Searching ‘Wilful default’ is unlikely to land results from America, Singapore, United Kingdom, United Arab Emirates, and even Australia. Does that imply wilful default as an Indian problem?
Statistics suggest the country’s top 50 wilful defaulters owe Rs 92,570 crores to Indian banks. The bigger number is what banks wrote off in the last ten years - Rs 10.1 trillion (lakh crores). The absence of such big numbers or economic discourse in developed economies such as the US and Europe makes one ponder if wilful default is only restricted to India. Rational logic may prevent economic damage and also add safeguards to India’s banking sector.
IS WILFUL DEFAULT A DOMESTIC PROBLEM?
India ranked 32nd in a 2021 World Bank assessment of countries faring poorly on dealing with non-performing loans. India’s average NPL score stood at 6.54% - slightly better than Pakistan which was ranked 23rd and Bangladesh at 22nd. However, there is substantial learning from countries such as Sweden, Canada (0.38%), Switzerland (0.66%), USA (0.81%), Hong Kong (0.88%), Australia (0.91%) and UK (0.97%) that fared much better in handling NPAs. How did these countries achieve such low NPA rates?
Well, there is no easy statistic on how quickly wilful default or NPA cases got tackled. But, in most countries, there is generally a stringent law that pushes corporations and people to pay up. For instance, the law in Singapore has provisions to imprison defaulters for up to 7 years, a fine of up to $150,000 and in severe cases both. Similar provisions are applicable in Australia (Corporations Act 2001 & Bankruptcy Act 1966), United States (Bankruptcy Abuse Prevention and Consumer Protection Act (BAPCPA) and the Fraud Enforcement and Recovery Act (FERA)), UK, Canada and elsewhere. In the United Arab Emirates (UAE), authorities have the power to seize all assets of a borrower including bank accounts and properties as a recovery measure. After a borrower provides reasonable evidence of non-payment of dues, the borrower’s ability to seek judicial recourse is usually restricted.
In India, the problem of wilful defaults has gained precedence with the media reporting and the abundant high-profile cases. Otherwise, scores of businesses across the world fail to repay loans despite having the means to do so.
TIME: THE OTHER BIG PROBLEM
Time is not a friend when it comes to dealing with non-performing assets or wilful defaulters. Lenders had declared a former aviation tycoon as a wilful defaulter in November 2015. But it took seven years for a banking consortium led by the State Bank of India to attach Rs 19,111 crores worth of assets. An early attachment of assets could have enabled the lender to avoid depreciation value.
Moreover, borrowers approach higher courts even in cases where results are fast-tracked by the National Company Law Tribunal. Besides NCLT decisions getting challenged, lenders also lose time owing to limited assets of debtors or encumbrances from other debtors and time spent in evaluating the reputational risk.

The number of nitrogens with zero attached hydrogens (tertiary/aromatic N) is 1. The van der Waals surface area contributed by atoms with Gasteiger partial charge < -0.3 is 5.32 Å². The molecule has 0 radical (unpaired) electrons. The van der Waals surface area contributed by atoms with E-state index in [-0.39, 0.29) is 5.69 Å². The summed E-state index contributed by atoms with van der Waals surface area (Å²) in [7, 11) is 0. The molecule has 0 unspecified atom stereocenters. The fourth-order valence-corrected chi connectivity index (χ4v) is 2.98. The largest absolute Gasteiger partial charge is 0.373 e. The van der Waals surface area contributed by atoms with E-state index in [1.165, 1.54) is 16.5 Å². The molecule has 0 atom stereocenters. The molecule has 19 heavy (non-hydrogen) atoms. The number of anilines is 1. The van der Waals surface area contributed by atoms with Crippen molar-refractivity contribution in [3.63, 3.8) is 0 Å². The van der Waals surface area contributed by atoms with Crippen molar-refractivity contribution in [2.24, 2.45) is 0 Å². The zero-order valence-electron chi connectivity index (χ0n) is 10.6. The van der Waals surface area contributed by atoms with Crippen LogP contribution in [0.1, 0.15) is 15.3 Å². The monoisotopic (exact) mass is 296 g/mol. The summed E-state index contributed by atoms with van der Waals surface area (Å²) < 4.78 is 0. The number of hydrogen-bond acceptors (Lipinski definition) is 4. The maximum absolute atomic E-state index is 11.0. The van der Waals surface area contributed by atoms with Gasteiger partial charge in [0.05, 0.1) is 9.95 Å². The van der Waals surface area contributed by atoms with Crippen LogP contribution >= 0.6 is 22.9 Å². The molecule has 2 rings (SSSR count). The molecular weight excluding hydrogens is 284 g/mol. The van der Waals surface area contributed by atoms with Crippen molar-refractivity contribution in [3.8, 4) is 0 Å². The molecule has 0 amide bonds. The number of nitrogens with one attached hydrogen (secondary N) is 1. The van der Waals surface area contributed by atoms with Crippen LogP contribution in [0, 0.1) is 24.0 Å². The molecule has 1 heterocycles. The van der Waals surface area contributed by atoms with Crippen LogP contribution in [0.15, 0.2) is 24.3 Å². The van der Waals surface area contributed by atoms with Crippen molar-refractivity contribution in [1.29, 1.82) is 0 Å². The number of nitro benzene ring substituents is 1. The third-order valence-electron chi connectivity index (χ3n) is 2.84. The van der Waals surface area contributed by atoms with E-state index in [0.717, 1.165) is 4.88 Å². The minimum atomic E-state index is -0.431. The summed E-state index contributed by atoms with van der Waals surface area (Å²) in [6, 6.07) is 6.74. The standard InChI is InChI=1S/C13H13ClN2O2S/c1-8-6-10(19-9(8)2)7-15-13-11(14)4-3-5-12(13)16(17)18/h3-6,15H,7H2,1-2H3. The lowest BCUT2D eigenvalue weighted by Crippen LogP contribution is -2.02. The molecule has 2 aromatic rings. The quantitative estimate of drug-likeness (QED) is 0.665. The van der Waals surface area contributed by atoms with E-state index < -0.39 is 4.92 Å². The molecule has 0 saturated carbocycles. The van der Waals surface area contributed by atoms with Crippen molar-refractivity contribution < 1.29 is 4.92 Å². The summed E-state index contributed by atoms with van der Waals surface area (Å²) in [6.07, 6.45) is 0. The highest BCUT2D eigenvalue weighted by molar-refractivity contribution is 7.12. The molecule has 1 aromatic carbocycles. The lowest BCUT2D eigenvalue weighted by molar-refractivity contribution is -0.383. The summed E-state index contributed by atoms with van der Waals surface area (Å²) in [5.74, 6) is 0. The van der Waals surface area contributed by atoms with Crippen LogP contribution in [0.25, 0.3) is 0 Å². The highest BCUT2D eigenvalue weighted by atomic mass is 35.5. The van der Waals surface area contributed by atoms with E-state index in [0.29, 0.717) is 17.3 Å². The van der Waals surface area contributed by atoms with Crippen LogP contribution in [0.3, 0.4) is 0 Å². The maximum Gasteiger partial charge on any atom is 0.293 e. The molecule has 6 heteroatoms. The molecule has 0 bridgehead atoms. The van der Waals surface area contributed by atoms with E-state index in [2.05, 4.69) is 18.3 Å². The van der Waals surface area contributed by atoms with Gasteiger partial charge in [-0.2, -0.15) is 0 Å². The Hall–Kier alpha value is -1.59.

The time-constraint is also visible when one compares to variations in legal jurisdictions and banking operations across various states through the country. An IIM-B analytical report attributed lack of uniform recovery mechanisms in addition to legal variations across the country as a loophole that borrowers exploited. Besides legal latencies, corruption too adversely affected the recovery process. That brings us to the second important question – can lenders plan ahead and have time on their hands?
NEED FOR COLLABORATIVE APPROACH
While analytics could provide early warning alarms on corporate activity to a borrower, there is a need for better collaboration to tackle wilful defaults. To motivate borrowers to collaborate, the Supreme Court in its landmark SBI vs Jah Developers (May 2019) case, observed the need for the borrower to represent themselves before a committee. Periodic discussions and management reviews initiated by lenders themselves could give them adequate cues. To several banks, the identification of a non-performing loan is usually 30 days after delinquency, but predictive analytics can help in quick remedial measures.
Besides enabling the bank in crucial information, collaboration could also save legal time. For instance, in the recent Bank of Baroda vs Orbitz irrigation Ltd case, the petitioners challenged a lower court ruling by invoking Article 226 (writ petition) under the Constitution of India. It took sessions over six months until the Supreme Court dismissed the writ. The top court subsequently observed that the petitioner was permissible in seeking the bank for reconsideration of the wilful defaulter status since they had made a One Time Settlement of Rs 1.17 crores.
In the case of Orbitz, it is evident that the petitions sought removal of the wilful defaulter tag which can impact business sustainability for ages. An effective policy would hence be proof-based and expedient. Wilful defaults are a cue to social discussion; they keep our newspapers alive with catchy headlines and big numbers; provide an escape to the defaulter; and even provide content to stand-up comedians. On a serious note, such defaults, erodes public trust, affects lender’s financial viability, and dents borrower’s business. The phenomenon affects jobs, growth, economy and more importantly consumes significant legal time which could be spent elsewhere.
Author: Akshat Khetan is a distinguished corporate and legal advisor. (Twitter: @akshat_khetan). Views are personal.